DNA ruled out a suspect the FBI believed was D.B. Cooper, the man who hijacked a jetliner in 1971 before jumping from the rear of the plane with $200,000 in cash.

The FBI has said DNA didn't provide a match to material found on the necktie the hijacker left behind on the plane.

That the evidence failed to tie the suspect to the hijacker is a major blow for the FBI, which has been tracking hundreds of leads in the 40-year-old case.

But Special Agent Fred Gutt has cautioned that the recent test doesn't necessarily rule out the dead suspect because there are three different DNA samples on the tie and it's unclear where the hijacker got it.

"There are some questions about the tie itself: Was it a used tie, a borrowed tie?" Gutt told the Seattle Times.

The FBI recently announced a promising new lead pointing to a man who died about 10 years ago in the Pacific Northwest as D.B. Cooper.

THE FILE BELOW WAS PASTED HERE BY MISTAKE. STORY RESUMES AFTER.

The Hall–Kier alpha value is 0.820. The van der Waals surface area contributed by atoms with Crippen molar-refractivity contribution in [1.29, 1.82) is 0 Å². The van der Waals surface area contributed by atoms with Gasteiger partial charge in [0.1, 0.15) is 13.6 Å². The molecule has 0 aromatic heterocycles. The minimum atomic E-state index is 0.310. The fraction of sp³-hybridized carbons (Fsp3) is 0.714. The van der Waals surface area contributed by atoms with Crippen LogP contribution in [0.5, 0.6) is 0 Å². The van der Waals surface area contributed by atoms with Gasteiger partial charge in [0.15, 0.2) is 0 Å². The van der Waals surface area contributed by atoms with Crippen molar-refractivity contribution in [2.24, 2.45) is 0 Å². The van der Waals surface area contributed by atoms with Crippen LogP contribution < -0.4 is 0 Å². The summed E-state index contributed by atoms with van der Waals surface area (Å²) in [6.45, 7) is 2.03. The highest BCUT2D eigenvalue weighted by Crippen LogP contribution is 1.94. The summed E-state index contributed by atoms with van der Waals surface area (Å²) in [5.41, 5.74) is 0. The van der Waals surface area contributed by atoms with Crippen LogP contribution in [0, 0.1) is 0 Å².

Marla Cooper, who claimed to be the hijacker's niece, recently came forward and said she had a role in renewing the FBI's probe into the cold case.

Marla Cooper told ABC News she is sure that her uncle Lynn Doyle Cooper was the man who pulled off the notorious 1971 hijacking and parachuted from the plane with the money.

Marla Cooper said she is certain after clarifying childhood memories about the incident and through recent conversations with her parents. She even recalled being 8 years old and hearing her two uncles making suspicious plans at her grandmother's Oregon home, near where D.B. Cooper jumped.

"My two uncles, who I only saw at holiday time, were planning something very mischievous," she told ABC News. "I was watching them using some very expensive walkie-talkies that they had purchased. They left to supposedly go turkey hunting, and Thanksgiving morning I was waiting for them to return."

About a day later, Northwest Orient Flight 305 was hijacked, and her uncle L.D. Cooper came home and said he was in a car accident.

"I heard my uncle say we did it, our money problems are over, we hijacked an airplane," she added.

Marla had given the FBI a guitar strap and a Christmas photograph of her uncle pictured with the same strap.